While some GOP leaders declined to comment on Hogan's position, House Minority Whip Kathy Szeliga said she was "proud" of the governor. Szeliga said when she read the Dred Scott decision at the urging of a constituent, she was appalled that it compared slaves to merchandise and described black Americans as unworthy of human rights.
"We just need people to read that decision," said Szeliga, a Baltimore County Republican.
Hogan's support among Republicans has been near unanimous since his upset win in 2014. Mileah Kromer, director of the Sarah T. Hughes Field Politics Center at Goucher College, said Hogan's approval rating among Republicans in her last poll was 91 percent.
She called the recent displeasure with Hogan a "flash in the pan," and said Republicans would likely still come out to support him in the 2018 election. What, she asked, were their alternatives?
"Are they ready to vote for Ben Jealous?" she said, referring to one of the governor's more progressive Democratic challengers.
"It seems clear that it upsets his base," Kromer said of the Taney statue removal. But she said voters will always care more about the economy and education than statues.
Hogan's support is so broad among Republicans, she said, "He has very, very, very far to fall."
The governor is not the only public official facing heat for his position on Taney's statue.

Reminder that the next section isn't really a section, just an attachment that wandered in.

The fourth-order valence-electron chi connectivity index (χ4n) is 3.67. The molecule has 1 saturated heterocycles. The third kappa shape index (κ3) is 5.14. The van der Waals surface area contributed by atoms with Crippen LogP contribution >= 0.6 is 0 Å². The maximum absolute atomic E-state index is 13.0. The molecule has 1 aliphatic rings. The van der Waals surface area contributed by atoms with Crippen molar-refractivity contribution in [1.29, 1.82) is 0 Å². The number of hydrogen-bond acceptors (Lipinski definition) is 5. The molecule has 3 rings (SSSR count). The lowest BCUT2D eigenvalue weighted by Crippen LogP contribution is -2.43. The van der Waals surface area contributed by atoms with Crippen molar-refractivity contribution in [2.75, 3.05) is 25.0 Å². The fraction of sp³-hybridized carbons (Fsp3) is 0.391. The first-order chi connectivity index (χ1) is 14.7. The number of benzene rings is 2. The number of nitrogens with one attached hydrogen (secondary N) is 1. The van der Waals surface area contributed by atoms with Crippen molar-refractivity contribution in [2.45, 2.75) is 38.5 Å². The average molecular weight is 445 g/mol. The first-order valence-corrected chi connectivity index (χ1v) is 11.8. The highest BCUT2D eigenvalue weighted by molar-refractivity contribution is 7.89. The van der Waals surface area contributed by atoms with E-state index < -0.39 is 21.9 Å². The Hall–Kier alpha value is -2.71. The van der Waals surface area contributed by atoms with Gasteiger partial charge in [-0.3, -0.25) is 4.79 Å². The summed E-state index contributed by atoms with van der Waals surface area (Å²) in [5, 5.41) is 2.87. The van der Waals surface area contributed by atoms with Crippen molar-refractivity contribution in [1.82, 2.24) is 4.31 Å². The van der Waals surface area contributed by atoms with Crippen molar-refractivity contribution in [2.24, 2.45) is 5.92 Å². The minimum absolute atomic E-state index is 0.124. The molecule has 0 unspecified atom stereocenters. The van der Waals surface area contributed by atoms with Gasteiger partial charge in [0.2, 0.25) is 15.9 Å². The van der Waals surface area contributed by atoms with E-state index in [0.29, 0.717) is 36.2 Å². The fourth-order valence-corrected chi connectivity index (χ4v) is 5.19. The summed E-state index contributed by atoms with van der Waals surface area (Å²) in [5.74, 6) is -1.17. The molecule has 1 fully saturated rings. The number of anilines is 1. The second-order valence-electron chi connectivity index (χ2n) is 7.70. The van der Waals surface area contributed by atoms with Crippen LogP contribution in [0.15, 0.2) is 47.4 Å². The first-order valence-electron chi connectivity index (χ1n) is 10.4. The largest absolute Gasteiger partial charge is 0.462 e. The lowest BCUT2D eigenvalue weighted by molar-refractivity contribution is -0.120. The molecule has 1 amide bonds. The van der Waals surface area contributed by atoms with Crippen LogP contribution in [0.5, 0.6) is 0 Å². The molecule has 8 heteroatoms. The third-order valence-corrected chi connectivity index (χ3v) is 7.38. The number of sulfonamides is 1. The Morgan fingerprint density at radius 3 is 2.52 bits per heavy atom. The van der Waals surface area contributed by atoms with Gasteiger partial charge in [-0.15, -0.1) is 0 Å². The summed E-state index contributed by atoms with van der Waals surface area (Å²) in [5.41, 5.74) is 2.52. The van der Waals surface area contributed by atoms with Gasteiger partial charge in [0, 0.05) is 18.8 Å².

Democratic Senate President Thomas V. Mike Miller abstained from a vote by the State House Trust on whether to take it down. He said later in a letter to the governor that the four-member panel should have voted after a public hearing, rather than by email.
When Baltimore Sen. Joan Carter Conway heard her presiding officer sat out the vote, she was "taken aback."
"What does that mean, Mike didn't vote?" said Conway, a Democrat. Conway, a committee chair, has also held leadership posts in the Legislative Black Caucus, which has long advocated for Taney's statue to be removed.
She said she's gone many rounds over the years with Miller about the propriety of a variety of Confederate statues on public grounds in Maryland.
"We're not saying take them down and break them into pieces and give every neo-Nazi a relic," Conway said. "We're just saying put them someplace else. They don't belong on public property.
"He has a lot of conservatives in his district," Conway said of Miller's Southern Maryland home. "Maybe he's placating his constituents?"
Miller, who through a spokesman declined to be interviewed about the statue, also outlined several arguments in his letter for why Taney should stay.
He defended what he called Taney's "complex history." Miller noted that Taney freed slaves during his lifetime, comparing him favorably to George Washington, who freed them only after his death.
"We all know that the inflammatory and derogatory language and holding of the Dred Scott decision created great and lasting wounds in our Country and incited rather than avoided a Civil War," Miller wrote. "And yet, many do not know that Roger Brooke Taney also served with distinction in many State and National Offices."
Sen. William C. Smith, Jr., a first-term lawmaker from Montgomery County and member of the Black Caucus, said Miller's position does not resonate with him.
"I can understand where he's coming from, I just don't agree with it," Smith said. "Taney's legacy has been litigated for over a hundred years now."
The monument's removal "is something that we've got to applaud, and I appreciate that I will no longer have to walk past the statue on my way to the chamber," he said.